This example describes the development of photocleavable analogs of the FAPGNYPAL (SV9) epitope that bind H-2K(b) and H-2D(b) with full retention of their structural and functional integrity. A 2,000-member class I MHC tetramer array containing nonameric epitopes that span the genome of Chlamydia trachomatis was produced. The array allowed the discovery of two variants of an epitope derived from polymorphic membrane protein I (PmpI) and the isolation of CD8+ T cells specific for these epitopes. Details of this example are contained in the paper entitled, "Discovery of CD8+ T cell epitopes in Chlamydia trachomatis infection through use of caged class 1 MHC tetramers", Grotenbreg G M, et al., Proc Natl Acad Sci USA, 105(10):3831-6, 2008. See U.S. Ser. No. U61/077,807 and U.S. Ser. No. 61/077,835.
Identification of Toxoplasma gondii Epitopes and Isolation of CD8+ T Cells with Specificity for These Epitopes
 Caged MHC molecules were used to generate ˜250 H-2Ld tetramers and distinguish T. gondii-specific CD8+ T cells in BALB/c mice. Two T. gondii specific H-2Ld-restricted T cell epitopes were identified, one from dense granule protein GRA4 and the other from rhoptry protein ROP7. H-2Ld/GRA4 reactive T cells were isolated from multiple organ sources and predominate 2 weeks after infection, while the reactivity of the H-2Ld/ROP7 T cells peaks 6-8 weeks after infection.
 Toxoplasma gondii is an obligate intracellular parasite infecting all homeothermic vertebrate hosts, with human infection rates of 20%-90%. As the causative agent of toxoplasmic encephalitis, the parasite poses a severe health threat for immunocompromised individuals, especially AIDS patients, and it causes congenital defects in newborns . No human vaccines or drugs that eradicate the infection are available.
 In humans and rodents, T. gondii exists as the rapidly multiplying lytic tachyzoites, which later during infection convert into slower growing bradyzoites, harbored in cysts in neural and muscular tissue . Sequential secretion through 3 organelles--micronemes, rhoptries, and dense granules from tachyzoites--mediates invasion and survival inside the host cell . In Europe and North America the prevalent T. gondii strains are divided into 3 types, with type II strains accounting for >70% of isolates obtained from human cases of toxoplasmosis .
 Like immunocompetent humans , BALB/c mice limit type II and III T. gondii, with fewer cysts in their brains developing a latent chronic infection, compared with susceptible mouse strains . This is ascribed to the generation of H-2Ld-restricted cytotoxic T lymphocytes and dependent on type II parasites . When the immune response wanes, the parasite may recrudesce from the bradyzoite to the tachyzoite stage, which can invade virtually any nucleated cell. By replicating unchecked, T. gondii can cause fatal toxoplasmic encephalitis. The generation of interferon (IFN)-γ by innate NK cells and by CD4.sup.+ and CD8.sup.+ T lymphocytes is central to host resistance [8-10]; however, no T. gondii-derived CD8.sup.+ T cell epitopes have been reported prior to the instant invention. Published reports of T. gondii-specific CD8.sup.+ T cell responses are based on studies in which animals were vaccinated mostly with major parasite protein: the surface antigens (SAG1-SAG3). The resulting CD8.sup.+ T cells responded to either parasite lysate or to peptide restimulation in vitro ([11-14] and references therein). Whether these potential SAG epitopes are generated in the course of a natural infection is not known.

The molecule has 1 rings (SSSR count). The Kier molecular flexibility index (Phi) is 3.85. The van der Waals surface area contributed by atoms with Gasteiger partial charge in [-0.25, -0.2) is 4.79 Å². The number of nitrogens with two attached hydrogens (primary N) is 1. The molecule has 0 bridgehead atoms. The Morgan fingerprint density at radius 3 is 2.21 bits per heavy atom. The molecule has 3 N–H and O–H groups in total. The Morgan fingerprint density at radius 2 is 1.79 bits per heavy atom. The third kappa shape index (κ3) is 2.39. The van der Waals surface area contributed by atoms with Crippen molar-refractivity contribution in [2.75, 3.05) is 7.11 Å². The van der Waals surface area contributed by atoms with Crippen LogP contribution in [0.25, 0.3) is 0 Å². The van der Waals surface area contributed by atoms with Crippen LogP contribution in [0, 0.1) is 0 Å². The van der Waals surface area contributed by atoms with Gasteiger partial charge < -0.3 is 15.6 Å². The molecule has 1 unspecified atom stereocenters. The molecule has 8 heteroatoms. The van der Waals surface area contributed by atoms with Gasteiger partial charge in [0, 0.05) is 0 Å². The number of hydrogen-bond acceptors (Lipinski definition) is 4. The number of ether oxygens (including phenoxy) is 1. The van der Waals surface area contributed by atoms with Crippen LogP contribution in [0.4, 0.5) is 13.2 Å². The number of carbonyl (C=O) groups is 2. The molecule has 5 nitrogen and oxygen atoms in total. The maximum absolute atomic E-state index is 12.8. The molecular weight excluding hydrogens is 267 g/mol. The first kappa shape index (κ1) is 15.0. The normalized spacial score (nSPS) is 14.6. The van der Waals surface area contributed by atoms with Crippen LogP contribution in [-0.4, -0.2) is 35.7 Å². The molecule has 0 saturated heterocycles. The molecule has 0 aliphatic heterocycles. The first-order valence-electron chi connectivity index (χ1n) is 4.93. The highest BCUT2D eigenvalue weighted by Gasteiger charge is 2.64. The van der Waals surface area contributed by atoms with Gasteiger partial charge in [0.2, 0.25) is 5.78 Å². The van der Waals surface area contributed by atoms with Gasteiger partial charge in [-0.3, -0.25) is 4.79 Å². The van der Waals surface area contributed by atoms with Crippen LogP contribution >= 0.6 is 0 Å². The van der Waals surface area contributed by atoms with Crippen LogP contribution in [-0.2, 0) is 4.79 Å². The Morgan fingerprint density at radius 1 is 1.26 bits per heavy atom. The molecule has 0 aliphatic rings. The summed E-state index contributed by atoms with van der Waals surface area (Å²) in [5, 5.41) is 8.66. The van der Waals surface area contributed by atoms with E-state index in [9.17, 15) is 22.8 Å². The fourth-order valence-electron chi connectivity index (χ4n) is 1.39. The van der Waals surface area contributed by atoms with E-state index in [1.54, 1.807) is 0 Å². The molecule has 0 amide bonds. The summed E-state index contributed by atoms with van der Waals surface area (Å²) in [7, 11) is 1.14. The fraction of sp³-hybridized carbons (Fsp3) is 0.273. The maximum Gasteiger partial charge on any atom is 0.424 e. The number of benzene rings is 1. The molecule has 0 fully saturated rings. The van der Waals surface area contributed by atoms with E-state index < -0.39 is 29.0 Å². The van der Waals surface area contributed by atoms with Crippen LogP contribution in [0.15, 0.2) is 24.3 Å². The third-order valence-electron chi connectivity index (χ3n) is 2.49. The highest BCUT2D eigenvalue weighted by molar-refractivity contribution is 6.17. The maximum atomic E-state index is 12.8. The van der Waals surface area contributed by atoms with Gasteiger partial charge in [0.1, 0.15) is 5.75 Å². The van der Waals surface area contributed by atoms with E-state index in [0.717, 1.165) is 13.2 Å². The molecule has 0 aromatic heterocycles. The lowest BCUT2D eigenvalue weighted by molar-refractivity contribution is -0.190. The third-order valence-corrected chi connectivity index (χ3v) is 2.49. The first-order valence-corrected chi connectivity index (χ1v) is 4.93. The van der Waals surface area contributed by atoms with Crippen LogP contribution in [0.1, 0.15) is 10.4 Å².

Problems inherent in the identification of parasite-derived T cell epitopes are the organisms' large and complex genomes, their multifaceted life cycles, and their persistence in the host despite the presence of protective immunity. We used the caged major histocompatibility complex (MHC)-tetramer technology [15-17] to generate an array of ˜250 H-2Ld tetramers of defined specificity to screen for T. gondii-specific T cell epitopes in infected BALB/c mice. We identified CD8.sup.+ T cell epitopes derived from 2 distinct parasite proteins, dense granule protein GRA4 and rhoptry protein ROP7. The GRA4-specific T cells are detected during the acute phase of the infection, whereas the T cells reactive to the ROP7 peptide persist during the chronic phase. Both types of T cells secrete protective IFN-γ. Mice infected with mutant parasites defective in establishing a chronic infection exhibit altered levels of the 2 epitope-reactive T cells throughout the course of infection, consistent with the ability of bradyzoites to sustain a ROP7-reactive CD8.sup.+ T cell response. The identification of endogenous T. gondii-derived epitopes, as distinct from the use of engineered T. gondii expressing model antigens, affords new opportunities for dissecting the immune response against the parasite.